Data in Managed Service for PostgreSQL clusters is replicated synchronously: the transaction is confirmed only when the data is written to the disk on both the master host and the synchronous replica (the highest priority host replica). In the other cluster replicas, data is replicated asynchronously.
Due to the specifics of the replication mechanism, there may be a small delay during which the synchronous replica may have the data that's out-of-sync with the master. For more information, see Write sync and read consistency.
Due to limited resources, the b1.nano, b1.micro, b2.nano, and b2.micro class hosts are not replicated.
For more information about how replication works in PostgreSQL, see the DBMS documentation.
Stream replication is used to ensure data safety in the cluster. Each replica host receives a replication thread from another host (as a rule, the master host). Managed Service for PostgreSQL manages replication threads in the cluster automatically, but you can manage them manually if you need to control the replication process.
In a cluster, you can combine automatic and manual management of replication threads.
Automatic management of replication threads
Once a PostgreSQL cluster with multiple hosts is created, it contains one master host and one synchronous replica. The other hosts, if any, are asynchronous replicas. All replicas use the host master as the replication source.
Features of automatic replication in Managed Service for PostgreSQL:
- When the master host fails, its synchronous replica becomes the new master. The new synchronous replica is selected from asynchronous replicas.
- When a synchronous replica fails, one of the asynchronous replicas becomes a synchronous replica.
- When the master is changed, the replication source for all replica hosts automatically switches to the new master host. The master can be changed not only automatically as a result of a failure, but also manually.
For more information about selecting a synchronous replica, see Selecting a synchronous replica.
Manual management of replication threads
When you manually manage replication threads, the replication source for any replica in the cluster can be other hosts in the cluster.
Assigning a replication source for the cluster hosts lets you:
- Fully manage the replication process in the cluster without using automatic replication.
- Configure replication for PostgreSQL clusters with a complex topology, in which some of the replicas are managed automatically and the others are managed manually.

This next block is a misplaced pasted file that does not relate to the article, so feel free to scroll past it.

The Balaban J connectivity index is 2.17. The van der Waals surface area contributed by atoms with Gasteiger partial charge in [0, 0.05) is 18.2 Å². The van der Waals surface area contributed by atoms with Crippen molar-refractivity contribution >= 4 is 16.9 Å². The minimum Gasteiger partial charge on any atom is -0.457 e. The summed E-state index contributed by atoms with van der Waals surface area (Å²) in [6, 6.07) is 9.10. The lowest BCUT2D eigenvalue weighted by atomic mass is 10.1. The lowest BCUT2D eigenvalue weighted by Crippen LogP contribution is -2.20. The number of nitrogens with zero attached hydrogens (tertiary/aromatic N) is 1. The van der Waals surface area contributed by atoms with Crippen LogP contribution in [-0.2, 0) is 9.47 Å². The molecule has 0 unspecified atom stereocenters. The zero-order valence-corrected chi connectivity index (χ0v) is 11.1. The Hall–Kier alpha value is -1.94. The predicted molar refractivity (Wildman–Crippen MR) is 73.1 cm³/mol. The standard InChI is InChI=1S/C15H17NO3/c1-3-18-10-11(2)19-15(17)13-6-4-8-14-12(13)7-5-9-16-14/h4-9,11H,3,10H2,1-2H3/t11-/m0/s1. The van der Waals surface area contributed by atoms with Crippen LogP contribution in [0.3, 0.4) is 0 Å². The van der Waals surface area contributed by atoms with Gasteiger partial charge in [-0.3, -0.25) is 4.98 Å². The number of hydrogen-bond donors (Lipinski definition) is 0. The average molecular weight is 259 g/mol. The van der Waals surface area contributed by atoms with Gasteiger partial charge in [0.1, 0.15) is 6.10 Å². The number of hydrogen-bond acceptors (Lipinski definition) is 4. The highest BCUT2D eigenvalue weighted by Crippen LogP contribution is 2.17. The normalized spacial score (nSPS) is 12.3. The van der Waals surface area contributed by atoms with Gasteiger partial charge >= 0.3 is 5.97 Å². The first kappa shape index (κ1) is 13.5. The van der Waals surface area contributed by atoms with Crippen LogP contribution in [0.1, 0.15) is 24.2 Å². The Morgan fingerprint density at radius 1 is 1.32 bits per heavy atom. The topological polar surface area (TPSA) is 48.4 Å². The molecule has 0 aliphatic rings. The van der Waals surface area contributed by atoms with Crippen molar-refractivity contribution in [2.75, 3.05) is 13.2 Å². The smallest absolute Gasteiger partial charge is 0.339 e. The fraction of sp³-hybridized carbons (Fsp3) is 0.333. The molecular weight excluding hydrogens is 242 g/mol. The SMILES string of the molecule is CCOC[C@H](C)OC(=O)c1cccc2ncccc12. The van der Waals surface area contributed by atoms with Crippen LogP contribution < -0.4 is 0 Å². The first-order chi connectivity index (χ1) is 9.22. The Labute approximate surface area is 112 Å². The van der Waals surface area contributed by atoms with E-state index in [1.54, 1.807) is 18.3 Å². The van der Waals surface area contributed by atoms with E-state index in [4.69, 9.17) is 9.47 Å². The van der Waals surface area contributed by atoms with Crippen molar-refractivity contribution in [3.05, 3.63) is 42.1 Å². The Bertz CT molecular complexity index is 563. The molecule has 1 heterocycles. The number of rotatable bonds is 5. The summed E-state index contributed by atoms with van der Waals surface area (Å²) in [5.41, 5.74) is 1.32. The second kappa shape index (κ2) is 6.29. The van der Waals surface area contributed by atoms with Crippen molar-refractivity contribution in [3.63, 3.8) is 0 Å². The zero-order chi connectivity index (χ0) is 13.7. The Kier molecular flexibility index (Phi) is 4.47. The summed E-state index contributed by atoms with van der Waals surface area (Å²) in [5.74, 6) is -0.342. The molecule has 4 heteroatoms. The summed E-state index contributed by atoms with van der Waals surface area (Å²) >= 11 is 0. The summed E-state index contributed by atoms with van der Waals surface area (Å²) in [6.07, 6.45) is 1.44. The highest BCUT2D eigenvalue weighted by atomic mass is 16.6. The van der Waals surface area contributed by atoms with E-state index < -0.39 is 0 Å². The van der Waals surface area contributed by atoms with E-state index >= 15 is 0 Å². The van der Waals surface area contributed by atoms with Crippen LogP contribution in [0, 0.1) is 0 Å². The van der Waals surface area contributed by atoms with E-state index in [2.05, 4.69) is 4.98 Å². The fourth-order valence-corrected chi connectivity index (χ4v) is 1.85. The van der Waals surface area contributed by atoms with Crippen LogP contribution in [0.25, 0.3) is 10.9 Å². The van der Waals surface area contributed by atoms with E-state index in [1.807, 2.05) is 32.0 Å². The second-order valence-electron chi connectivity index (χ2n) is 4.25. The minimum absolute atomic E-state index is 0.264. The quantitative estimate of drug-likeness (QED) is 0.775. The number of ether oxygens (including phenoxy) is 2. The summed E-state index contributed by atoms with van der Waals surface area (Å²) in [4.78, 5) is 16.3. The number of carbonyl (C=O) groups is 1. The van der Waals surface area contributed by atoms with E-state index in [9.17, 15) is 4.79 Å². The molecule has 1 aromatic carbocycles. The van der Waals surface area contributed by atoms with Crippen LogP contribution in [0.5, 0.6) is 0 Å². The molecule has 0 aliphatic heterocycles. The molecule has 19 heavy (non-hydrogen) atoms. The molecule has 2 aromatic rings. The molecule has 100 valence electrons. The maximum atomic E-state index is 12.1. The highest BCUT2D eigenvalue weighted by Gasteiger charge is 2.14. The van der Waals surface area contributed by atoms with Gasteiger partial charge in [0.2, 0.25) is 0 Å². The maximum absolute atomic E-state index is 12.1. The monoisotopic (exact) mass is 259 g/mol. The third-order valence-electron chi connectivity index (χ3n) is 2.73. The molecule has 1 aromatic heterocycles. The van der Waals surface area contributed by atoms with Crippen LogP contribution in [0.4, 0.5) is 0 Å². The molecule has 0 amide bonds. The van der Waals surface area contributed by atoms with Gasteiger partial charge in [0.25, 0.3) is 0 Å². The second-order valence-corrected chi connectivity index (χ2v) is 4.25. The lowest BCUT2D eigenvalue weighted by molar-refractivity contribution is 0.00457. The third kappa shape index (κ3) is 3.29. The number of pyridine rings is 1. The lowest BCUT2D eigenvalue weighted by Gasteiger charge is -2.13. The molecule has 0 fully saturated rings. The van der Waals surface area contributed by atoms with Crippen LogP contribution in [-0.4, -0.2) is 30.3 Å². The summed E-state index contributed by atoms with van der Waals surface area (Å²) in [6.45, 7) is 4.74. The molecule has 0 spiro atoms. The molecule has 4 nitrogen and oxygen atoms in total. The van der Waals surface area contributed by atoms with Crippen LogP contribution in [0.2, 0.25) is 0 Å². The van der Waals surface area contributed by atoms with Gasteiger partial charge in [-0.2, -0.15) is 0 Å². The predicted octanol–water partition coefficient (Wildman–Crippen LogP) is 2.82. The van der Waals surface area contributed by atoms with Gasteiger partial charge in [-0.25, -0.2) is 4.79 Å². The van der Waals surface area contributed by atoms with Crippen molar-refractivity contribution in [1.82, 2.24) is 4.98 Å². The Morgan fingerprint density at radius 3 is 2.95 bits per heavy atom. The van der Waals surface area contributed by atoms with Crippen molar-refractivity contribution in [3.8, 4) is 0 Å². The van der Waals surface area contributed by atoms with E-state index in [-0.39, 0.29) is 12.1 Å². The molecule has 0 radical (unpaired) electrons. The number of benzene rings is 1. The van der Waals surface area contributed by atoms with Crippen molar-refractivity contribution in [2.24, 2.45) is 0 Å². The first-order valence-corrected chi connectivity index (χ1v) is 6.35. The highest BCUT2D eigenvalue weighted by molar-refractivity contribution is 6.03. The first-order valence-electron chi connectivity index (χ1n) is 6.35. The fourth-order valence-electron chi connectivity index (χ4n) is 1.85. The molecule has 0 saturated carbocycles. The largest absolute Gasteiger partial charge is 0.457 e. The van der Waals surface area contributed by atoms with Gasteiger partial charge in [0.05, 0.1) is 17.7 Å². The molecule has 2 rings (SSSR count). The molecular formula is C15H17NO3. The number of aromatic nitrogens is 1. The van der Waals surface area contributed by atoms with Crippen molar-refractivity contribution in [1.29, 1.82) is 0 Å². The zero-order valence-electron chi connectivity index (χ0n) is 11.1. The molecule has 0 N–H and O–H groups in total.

For example, in this way you can configure cascading replication when some of the cluster replicas use other hosts in the cluster as the source of the replication thread. In this case, the replication thread for such source hosts can be managed both automatically with the Managed Service for PostgreSQL tools and manually.
Replicas that have the replication source set manually and explicitly cannot:
- Become synchronous replicas and master when the master host is changed automatically or manually (regardless of the priority value).
- Automatically switch to a new replication source when the current replication source fails.
Selecting a synchronous replica
To modify the process of selecting a synchronous replica in the PostgreSQL cluster, set the appropriate priority values for hosts in the cluster: the host with the highest priority set is selected as a synchronous replica, or, if there are several replicas with the same high priority in the cluster, an election is held among these replicas.
If any asynchronous replica in the cluster changes its priority so that it becomes higher than the current synchronous replica, that replica becomes the new synchronous replica.
You can set the priority for the host in the cluster as follows:
The lowest priority is
0 (default), the highest is
Write sync and read consistency
By default, the master and replica are kept in sync by syncing the Write-Ahead Log (WAL) (the parameter
synchronous_commit = on). However, there's a delay between WAL delivery and applying it to the synchronous replica. During that delay, the synchronous replica may have data that's out-of-sync with the master.
If you want to ensure ongoing consistency of data reads between the master and synchronous replica, specify, in the cluster settings, the
synchronous_commit = remote_apply parameter. With this parameter value, a data write is not considered successful until the synchronous replica applies the changes from the delivered WAL. At this sync level, the read operation performed on the master and on the synchronous replica after confirming the transaction returns the same result.
The downside of this solution is that write operations to the cluster will take more time: if the master and the synchronous replica are located in different availability zones, the latency of transaction confirmation can't be less than the round-trip time (RTT) between data centers that are located in these availability zones. As a result, when writing to a single thread with
AUTOCOMMIT mode enabled, the performance of such a cluster can significantly drop. To achieve maximum performance, we recommended that you write to multiple threads where possible, disable AUTOCOMMIT, and group requests into transactions.